That’s where all my lit reviews on each individual biomarker are important. Based on that, I know which way they go during aging, and how they’re related to disease risk. Based on that and on the BA calculators, I have a great understanding on how to optimize them both!

2. Paul Tozour says:

Michael, I’m curious — as you’re doing all this, are you also addressing telomeres? AFAIK none of the blood biomarkers you’re looking at correlate specifically with telomere length, but as I’m sure you’re well aware, plenty of studies show that it’s terrifically important for aging and that mice that are genetically modified to have ultra-long telomeres do live exceptionally longer. So this is absolutely something that needs to be addressed to have any chance of exceeding a normal lifespan.

This is a subject of particular concern for me; I just had my DNA analyzed this year, and found plenty of surprises in there since I’m adopted. Turns out I have 5 different SNPs for short telomeres, which is scary.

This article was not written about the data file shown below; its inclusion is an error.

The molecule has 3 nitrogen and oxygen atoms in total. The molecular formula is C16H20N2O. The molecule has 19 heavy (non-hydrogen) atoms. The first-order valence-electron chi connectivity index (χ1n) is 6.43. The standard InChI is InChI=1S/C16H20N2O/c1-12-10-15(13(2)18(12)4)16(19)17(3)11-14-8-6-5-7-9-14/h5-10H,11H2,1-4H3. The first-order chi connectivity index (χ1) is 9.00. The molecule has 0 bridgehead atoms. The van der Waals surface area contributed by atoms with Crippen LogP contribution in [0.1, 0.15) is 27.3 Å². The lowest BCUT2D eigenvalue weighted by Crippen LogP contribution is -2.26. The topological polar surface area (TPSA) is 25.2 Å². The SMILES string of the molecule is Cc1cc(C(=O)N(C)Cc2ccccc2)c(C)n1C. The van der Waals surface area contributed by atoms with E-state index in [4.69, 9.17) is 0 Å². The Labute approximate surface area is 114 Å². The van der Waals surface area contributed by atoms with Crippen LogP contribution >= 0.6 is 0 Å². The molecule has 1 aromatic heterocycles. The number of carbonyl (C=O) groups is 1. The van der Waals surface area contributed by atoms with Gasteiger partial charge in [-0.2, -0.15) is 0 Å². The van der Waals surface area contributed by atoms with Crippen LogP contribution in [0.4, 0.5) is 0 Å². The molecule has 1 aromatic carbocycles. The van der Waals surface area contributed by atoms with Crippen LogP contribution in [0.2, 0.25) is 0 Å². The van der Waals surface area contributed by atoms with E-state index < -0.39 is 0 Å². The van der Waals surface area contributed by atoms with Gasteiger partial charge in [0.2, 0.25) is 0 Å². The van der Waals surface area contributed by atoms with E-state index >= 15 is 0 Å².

So, far, I’ve tried:

1) epitalon peptide (and Bill Andrews mentioned during RAADfest that his lab was unable to reproduce the telomere-lengthening effects of epitalon … and the researchers who first publicized it had not yet replied to him with any guidance on what he needs to do to reproduce the results)
2) Bill Andrews’ Defytime Aging Care Capsules (since the active ingredient, TAM CO314818, appears to have significant telomere-lengthening effects — although I’ve also heard vague skepticism about this from some other aging researchers);
3) High-dose carnosine (3-5g / day) based on a recommendation from James Clement of BetterHumans; this dose apparently has the ability to slow the rate of telomere shortening.

So far, I’ve only done 1 telomere test, but I was on epitalon for ~8 weeks beforehand, so if it made any difference at all, I can’t see it in the results (the telomeres were those of someone 1 year older than my biological age, despite my aging.ai blood biomarkers saying I’m 40% younger).

I am planning another telomere test by the end of the year and am hoping the DefyTime and/or carnosine will make some kind of difference, but would love to hear your thoughts as to any other potential interventions.

1. Paul Tozour says:

Interesting — I hadn’t seen that paper before. I may be wrong, but it seems to me that there may be some survivorship bias in here, in that only those who have the ability to maintain healthy telomere length have the ability to survive past 100 — I suspect the elongation of telomeres in those over 100 may be how they got into that group in the first place.